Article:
Massachusetts is famous for its schools. Harvard, Boston University, and Northeastern all hold stellar reputations and turn out graduates that are considered the best in their respective fields. If you are thinking of studying law in Massachusetts, there is a wealth of options at prestigious institutions. Before you start preparing applications, it is wise to consider what you are looking for in a legal education to narrow your choices.
When deciding which Massachusetts law school is right for you, there are a number of important preliminary considerations. One is the type of law you intend to practice and the environment you hope to practice in.
Harvard is an incredibly prestigious institution, and its graduates often go on to become educators themselves. The influence of the institution and its graduates also provides unique opportunities for those interested in careers in government.
On the other hand, admission to Harvard is very difficult, and the tuition is much higher than at smaller or less-recognized law schools. If you intend to start your own law firm or work in the nonprofit sector, you may be better off attending UMass Dartmouth or the Massachusetts School of Law in Andover, which cost half to a third of the price compared to Harvard.
Another tradeoff worth considering involves the location of the law school. Boston offers many cultural and business opportunities to students and graduates. Most of the big firms are located in Beantown, along with the Red Sox, world-class museums, historical sites, centers for performing arts, and more. Attending law school in Boston can create opportunities, though it also tends to come with high living costs.
Massachusetts is also home to a few law schools that are not accredited by the American Bar Association (ABA). Unaccredited schools have their advantages, namely lower tuition, but they also have some drawbacks.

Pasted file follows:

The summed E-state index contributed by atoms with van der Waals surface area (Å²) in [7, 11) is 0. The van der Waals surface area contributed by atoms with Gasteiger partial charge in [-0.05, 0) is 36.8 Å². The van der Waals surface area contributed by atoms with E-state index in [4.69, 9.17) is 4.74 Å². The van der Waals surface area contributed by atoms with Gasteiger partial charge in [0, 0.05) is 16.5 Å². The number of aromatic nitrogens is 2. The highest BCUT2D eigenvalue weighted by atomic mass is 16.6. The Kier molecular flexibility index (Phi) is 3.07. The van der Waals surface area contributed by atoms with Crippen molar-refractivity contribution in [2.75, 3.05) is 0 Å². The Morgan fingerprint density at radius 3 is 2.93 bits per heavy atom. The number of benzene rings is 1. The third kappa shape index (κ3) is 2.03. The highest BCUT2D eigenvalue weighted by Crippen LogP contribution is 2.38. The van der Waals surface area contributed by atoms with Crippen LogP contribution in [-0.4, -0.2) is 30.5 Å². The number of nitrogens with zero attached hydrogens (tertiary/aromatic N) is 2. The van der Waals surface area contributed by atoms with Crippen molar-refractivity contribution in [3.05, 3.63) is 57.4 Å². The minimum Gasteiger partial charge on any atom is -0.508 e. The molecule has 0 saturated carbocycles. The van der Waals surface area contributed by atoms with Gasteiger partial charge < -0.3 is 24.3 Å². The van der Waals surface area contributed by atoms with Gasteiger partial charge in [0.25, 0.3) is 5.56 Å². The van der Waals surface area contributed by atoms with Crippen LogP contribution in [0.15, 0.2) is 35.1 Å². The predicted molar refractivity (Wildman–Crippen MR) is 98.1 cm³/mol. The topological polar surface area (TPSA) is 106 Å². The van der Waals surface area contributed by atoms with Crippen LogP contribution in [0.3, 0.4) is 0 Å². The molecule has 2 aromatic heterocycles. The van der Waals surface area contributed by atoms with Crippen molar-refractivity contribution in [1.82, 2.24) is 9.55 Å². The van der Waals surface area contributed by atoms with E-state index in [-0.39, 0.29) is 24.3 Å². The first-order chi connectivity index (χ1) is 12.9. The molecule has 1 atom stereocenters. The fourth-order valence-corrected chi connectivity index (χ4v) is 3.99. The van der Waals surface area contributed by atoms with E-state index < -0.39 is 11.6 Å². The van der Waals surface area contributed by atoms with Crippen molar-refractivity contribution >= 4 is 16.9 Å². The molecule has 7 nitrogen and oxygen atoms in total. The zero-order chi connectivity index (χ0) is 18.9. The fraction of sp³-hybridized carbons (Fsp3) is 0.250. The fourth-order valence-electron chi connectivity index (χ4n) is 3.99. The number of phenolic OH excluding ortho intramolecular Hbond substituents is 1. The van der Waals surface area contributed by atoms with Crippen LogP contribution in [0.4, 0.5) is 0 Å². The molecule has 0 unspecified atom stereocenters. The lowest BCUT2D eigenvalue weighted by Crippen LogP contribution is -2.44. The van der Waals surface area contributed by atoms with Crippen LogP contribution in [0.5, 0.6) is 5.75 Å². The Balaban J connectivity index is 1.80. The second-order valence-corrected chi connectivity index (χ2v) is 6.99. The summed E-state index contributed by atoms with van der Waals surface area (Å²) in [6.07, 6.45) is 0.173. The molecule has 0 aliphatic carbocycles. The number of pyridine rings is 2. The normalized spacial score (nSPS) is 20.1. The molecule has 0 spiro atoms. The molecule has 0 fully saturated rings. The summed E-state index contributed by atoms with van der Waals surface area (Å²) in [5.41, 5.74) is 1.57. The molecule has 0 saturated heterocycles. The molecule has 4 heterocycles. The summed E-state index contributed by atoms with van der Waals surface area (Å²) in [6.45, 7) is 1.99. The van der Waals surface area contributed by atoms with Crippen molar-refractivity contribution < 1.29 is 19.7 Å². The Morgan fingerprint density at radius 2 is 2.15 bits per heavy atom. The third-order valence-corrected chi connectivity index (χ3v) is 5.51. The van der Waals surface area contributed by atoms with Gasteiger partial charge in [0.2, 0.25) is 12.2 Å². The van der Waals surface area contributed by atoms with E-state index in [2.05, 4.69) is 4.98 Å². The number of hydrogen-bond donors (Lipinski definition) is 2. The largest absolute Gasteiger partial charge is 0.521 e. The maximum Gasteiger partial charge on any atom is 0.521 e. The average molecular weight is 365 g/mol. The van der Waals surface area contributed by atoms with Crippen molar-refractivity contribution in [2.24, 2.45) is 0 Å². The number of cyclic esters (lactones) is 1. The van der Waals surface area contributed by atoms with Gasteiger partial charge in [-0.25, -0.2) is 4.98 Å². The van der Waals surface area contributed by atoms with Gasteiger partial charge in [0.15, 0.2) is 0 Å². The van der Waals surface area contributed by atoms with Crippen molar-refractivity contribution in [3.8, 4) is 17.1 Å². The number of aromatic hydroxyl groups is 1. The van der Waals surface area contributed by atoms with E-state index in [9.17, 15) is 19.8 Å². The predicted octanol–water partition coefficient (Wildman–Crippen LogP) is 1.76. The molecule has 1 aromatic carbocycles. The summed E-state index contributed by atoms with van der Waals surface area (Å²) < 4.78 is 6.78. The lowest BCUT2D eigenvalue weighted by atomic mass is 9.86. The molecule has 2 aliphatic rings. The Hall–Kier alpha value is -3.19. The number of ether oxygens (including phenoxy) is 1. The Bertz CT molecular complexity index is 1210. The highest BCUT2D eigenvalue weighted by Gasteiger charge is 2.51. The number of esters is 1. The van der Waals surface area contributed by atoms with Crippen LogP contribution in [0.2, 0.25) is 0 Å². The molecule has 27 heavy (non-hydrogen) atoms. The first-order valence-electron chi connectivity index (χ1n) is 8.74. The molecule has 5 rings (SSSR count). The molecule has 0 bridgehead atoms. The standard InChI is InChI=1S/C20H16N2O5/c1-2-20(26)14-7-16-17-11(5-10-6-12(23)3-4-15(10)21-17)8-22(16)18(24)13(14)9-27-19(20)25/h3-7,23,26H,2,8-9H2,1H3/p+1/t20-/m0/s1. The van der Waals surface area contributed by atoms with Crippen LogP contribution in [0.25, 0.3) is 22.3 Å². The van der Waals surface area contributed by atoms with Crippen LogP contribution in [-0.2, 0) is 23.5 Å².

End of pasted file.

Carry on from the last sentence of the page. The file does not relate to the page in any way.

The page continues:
How Can I Find a Massachusetts Law School?
Several Massachusetts law schools are listed within the U.S. News & World Report listings for the top law schools in the country. However, these aren't your only options. The chart below offers links to many of Massachusetts's prominent law schools as well as their yearly tuition (for full-time students) and areas of focus. Keeping in mind your goals for your legal education and career, peruse these resources to get a better sense of your options:
|Boston College Law School||Boston||
|Boston University School of Law||Boston||
|Harvard University Law School||Cambridge||
|Massachusetts School of Law||Andover||
|New England School of Law||Boston||
|Northeastern University School of Law||Boston||
|Suffolk University Law School||Boston||
|Western New England University School of Law||Springfield||
Taking Your Next Steps
Choosing a law school is only one step in the process of acquiring an education in the law and entering into practice. Along the way, there will be many important decisions to make. FindLaw for Law Students provides advice on choosing a law school, studying for classes and the bar, and getting your first job from people who have been through the process.